The government has pledged to work with the agri-food supply chain to cut greenhouse gas emissions and waste by a fifth by 2025.
In a wide-ranging 25-year environment plan, the government also promised to support zero deforestation, including helping local authorities draw up procurement plans to increase the number of urban trees and exploring the development of tools that help firms "identify sustainable supply chains".
In her first major speech on the environment as prime minister Theresa May has outlined her vision for a “cleaner, greener Britain”.
Introducing the plan at the London Wetlands Centre in Barnes, May said the government’s long-term aim was to “make our the first generation to leave the natural environment in a better state than we found it”.
“Our mission is to build a Britain where the next generation can enjoy a better life than the one that went before it,” she said.
“It means protecting and enhancing our natural environment for the next generation, so they have a healthy and beautiful county in with to build their lives.”
The 151-page plan, released by Downing Street, has focused on how the government aims to improve resource efficiency, biodiversity, air and water quality and ecological restoration.
The plan echoed May’s speech to “leave a lighter footprint on the global environment by enhancing sustainability and supporting zero deforestation supply chains”.
It said the government would commit to reducing food supply chain emissions and waste by one fifth by 2025.
It said it would do so by working with organisations along the agri-food supply chain to improve food waste issues, including the possibility of rolling out guidance on applying ‘use by’ dates only where there is a food safety reason to use them.
To support its zero deforestation commitment, the report said a cross-government global resource initiative will be set up that will work with businesses, NGOs, producer countries and intermediary countries to identify supply chain actions to boost the sustainability of products and reduce deforestation.
The report said action would be taken to tackle the widespread use of chemicals in industry, agriculture, food systems and homes via a new chemicals strategy to track chemicals across the supply chain. No publication date was given for the strategy.
However, the major focus of the 25-year plan and May’s speech surrounded efforts to tackle plastic waste.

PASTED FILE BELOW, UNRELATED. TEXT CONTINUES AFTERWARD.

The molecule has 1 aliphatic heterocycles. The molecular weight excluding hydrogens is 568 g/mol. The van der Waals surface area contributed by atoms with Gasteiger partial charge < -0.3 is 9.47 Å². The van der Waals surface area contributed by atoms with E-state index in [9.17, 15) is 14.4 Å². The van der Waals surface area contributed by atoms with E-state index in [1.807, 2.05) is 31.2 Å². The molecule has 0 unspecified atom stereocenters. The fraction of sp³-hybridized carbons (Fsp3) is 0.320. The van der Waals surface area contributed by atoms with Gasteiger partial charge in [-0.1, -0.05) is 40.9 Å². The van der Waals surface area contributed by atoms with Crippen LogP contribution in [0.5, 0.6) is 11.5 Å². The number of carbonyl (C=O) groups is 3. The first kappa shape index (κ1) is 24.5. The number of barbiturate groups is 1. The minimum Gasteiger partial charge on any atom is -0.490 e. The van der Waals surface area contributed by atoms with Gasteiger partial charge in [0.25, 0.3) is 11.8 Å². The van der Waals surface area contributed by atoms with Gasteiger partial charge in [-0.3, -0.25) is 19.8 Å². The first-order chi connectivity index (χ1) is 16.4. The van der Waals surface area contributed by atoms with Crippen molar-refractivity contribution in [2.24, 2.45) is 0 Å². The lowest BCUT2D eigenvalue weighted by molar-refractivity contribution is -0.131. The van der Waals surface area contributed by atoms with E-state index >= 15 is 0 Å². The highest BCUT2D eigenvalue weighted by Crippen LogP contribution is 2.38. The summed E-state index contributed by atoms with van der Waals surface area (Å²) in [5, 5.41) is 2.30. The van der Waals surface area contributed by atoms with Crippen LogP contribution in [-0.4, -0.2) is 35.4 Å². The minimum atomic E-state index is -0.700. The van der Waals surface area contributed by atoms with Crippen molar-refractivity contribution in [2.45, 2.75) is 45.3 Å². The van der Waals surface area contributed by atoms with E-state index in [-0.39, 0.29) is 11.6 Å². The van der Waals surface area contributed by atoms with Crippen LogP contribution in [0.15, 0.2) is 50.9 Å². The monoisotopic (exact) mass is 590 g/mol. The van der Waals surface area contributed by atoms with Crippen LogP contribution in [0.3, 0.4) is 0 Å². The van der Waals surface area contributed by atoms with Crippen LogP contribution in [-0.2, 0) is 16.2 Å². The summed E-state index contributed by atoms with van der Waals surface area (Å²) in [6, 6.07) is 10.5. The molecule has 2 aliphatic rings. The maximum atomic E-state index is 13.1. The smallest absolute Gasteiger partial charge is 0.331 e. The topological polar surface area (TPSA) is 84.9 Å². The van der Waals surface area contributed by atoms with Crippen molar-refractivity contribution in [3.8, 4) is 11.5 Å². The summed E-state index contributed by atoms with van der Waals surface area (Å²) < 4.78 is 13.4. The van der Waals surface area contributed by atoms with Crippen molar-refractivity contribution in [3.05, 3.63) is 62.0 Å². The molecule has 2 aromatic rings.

“In years to come, I think people will be shocked at how today we allow so much plastic to be produced needlessly,” she said.
As part of its efforts to reduce plastic use, the plan said the government would extend the 5p charge on plastic carrier bags, introduced in 2015, to all retailers, including all smaller shops with fewer than 250 employees, which are currently exempt.
Supermarkets will be encouraged to adopt plastic-free aisles, in which all food is loose, and other measures, including a possible charge on single-use plastic containers such as takeaway boxes will also be consulted on, it said.
May said the measures would help address the vast scale of plastic waste pollution around the globe, which has become an increasingly important issue.
Although Caroline Lucas, Green Party co-leader, welcomed the speech as a step forward, she said it was disappointing the government had failed to solidify their ambitions with concrete legislation.
“Many of the aims of this plan are far to vague and won’t make action happen soon enough,” she said.
“Focusing only on the low-hanging fruits of environmental protection is like treating heart disease with a bypass, without changing your diet or taking up regular exercise. It’s not a serious, sustainable solution for the long term.”
Tanya Steele, CEO of WWF, echoed Lucas’s sentiment and urged the government to follow through with its pledges.
“I sincerely hope that the government’s 25-year plan marks a turning point when we start restoring our environment rather than destroying it,” she said.
“But these commitments will only become a reality if they are backed by the force of law, money and a new environmental watchdog.”
Meanwhile, on 9 January a UK ban on the use of microbeads in the manufacture of wash-off cosmetics came into force.
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